Weird science: What's the deal with pink snow?
I've only seen pink snow once. I was spring skiing at Steamboat Springs, the snow at Steamboat was white but while driving in the area we saw some pink snow. Forgot all about it until I saw this story.
Weird science: What's the deal with pink snow?
By Eric Peterson in Trivia, WeatherWed., Feb. 3 2010 @ 9:07AM
Photo by Will Beback
Better than yellow snow but still not recommended for human consumption, pink snow is a fairly common springtime sight in Colorado. It has nothing to do with an explosion at a food coloring factory, as was the case in Buffalo, N.Y., a couple of weeks back.
Our pink snow is alive.
It owes its hue to a certain microscopic algae, Chlamydomonas nivalis, often mixed up with the pollen from whitebark pine. The pink -- also called watermelon -- snow owes its color to a pigment not unlike that found in either flamingos or tomatoes, not to be confused with the red snow caused by dust storms. The top pink snow resource on the Web (complete with some great pics of the stuff from California's High Sierra) is at Wayne's Word.
The Straight Dope offers an alternative possible cause for the coloration:
Another theory, from an eminently reputable source, "The Cat in The Hat Comes Back" by Dr. Seuss, describes pink snow resulting from a desperate attempt to remove cake frosting from the bathtub, then mother's dress, then the wall, father's shoes, the rug, the bed, and finally leaving the snow all around the house pink. To turn pink snow white again, you need VOOM, carried in the hat of Little Cat Z.
Just be thankful the high country's summer snow is not infested with snow worms or -- the horror! -- snow fleas.
Now the link above from The Straight Dope takes you to this story:
What causes "watermelon snow"?
July 26, 1999
Dear Straight Dope:I've seen pink and red snow while climbing up around 12,000 feet in the Sierra mountains, and it always served as a not-so-subtle reminder to me of what my path might look like, should I lose purchase with my ice ax and go tumbling down the snow slope with the ax flailing and crampons on my boots (i.e., rolling again and again over hard sharp metal things). Eek. Never knew what actually did cause it, though, and didn't dig around to see what might be under it. There are good pictures of pinkish/reddish snow on this site: http://daphne.palomar.edu/wayne/plaug98. htm Watermelon Snow, and also some good history on how it was first identified.
In the high country of Colorado we often see pink snow. The usual story is that this "watermelon snow" taste sweet, like a watermelon, but will give you a terrible case of the trots. I have never wanted to do a field test to see if this is true or not but am hoping that you can dispath one of your staff to the scene to check this out.
Turns out pink snow is caused by an algae called chlamydomonas nivalis, which sounds like something you might have treated at the local public health clinic after a weekend of partying. There are actually more than 350 kinds of algae that survive in very cold temperatures. These algae can turn the snow black, brown or yellow (disregarding for the moment the obvious cause of yellow snow), too. Chlamydomonas nivalis tends to flourish when the weather warms up a little after the darkest, coldest part of winter. It starts out green, then turns pink or reddish as the weather brightens. The cells have a gelatinous sheath that protect them from the strong ultraviolet radiation at high altitudes, and this sheath is what produces the pink color.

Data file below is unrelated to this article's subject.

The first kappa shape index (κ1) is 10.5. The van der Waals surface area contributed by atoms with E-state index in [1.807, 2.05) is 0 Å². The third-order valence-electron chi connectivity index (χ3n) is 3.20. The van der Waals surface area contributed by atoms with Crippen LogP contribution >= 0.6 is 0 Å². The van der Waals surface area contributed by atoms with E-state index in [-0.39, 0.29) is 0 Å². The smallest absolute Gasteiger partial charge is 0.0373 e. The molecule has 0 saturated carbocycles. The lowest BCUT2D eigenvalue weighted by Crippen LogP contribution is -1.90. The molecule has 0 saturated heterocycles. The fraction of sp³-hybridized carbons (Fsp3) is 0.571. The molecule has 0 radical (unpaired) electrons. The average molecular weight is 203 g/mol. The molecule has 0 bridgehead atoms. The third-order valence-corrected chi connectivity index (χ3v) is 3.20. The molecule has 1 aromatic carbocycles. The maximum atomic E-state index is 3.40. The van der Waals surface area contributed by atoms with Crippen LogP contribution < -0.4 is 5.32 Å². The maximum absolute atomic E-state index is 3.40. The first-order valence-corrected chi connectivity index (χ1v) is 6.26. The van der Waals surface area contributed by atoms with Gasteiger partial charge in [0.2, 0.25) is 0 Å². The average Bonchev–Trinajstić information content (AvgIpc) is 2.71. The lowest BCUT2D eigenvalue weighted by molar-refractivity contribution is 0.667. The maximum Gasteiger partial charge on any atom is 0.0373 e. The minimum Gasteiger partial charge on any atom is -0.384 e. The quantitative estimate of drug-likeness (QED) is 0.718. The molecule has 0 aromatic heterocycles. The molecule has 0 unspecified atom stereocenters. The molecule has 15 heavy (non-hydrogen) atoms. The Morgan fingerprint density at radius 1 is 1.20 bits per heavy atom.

Some kinds of algae that thrive in snow can be toxic, so it's smart not to eat colored snow. The Website I included above reports, too, that this snow can have a distinctive watermelon scent, and says, "There are unconfirmed reports that consuming 'generous quantities' of pink snow may cause diarrhea, a rather distressing situation above timberline." I'll say. I ate a whole bag of dried apricots once while backpacking, and ... anyhoo. Several sources I read theorized that consuming pink snow would have a laxative effect, but no one seemed to want to try it. Be my guest.
There is also a lawn fungus known to gardeners as "Pink Snow Mold" (Michrodochium nivale), but this probably isn't what you're describing. Pink snow mold grows on grass occasionally under cool, damp conditions with or without snow cover.
Another theory, from an eminently reputable source; "The Cat in The Hat Comes Back" by Dr. Seuss, describes pink snow resulting from a desperate attempt to remove cake frosting from the bathtub, then mother's dress, then the wall, father's shoes, the rug, the bed, and finally leaving the snow all around the house pink. To turn pink snow white again, you need VOOM, carried in the hat of Little Cat Z.
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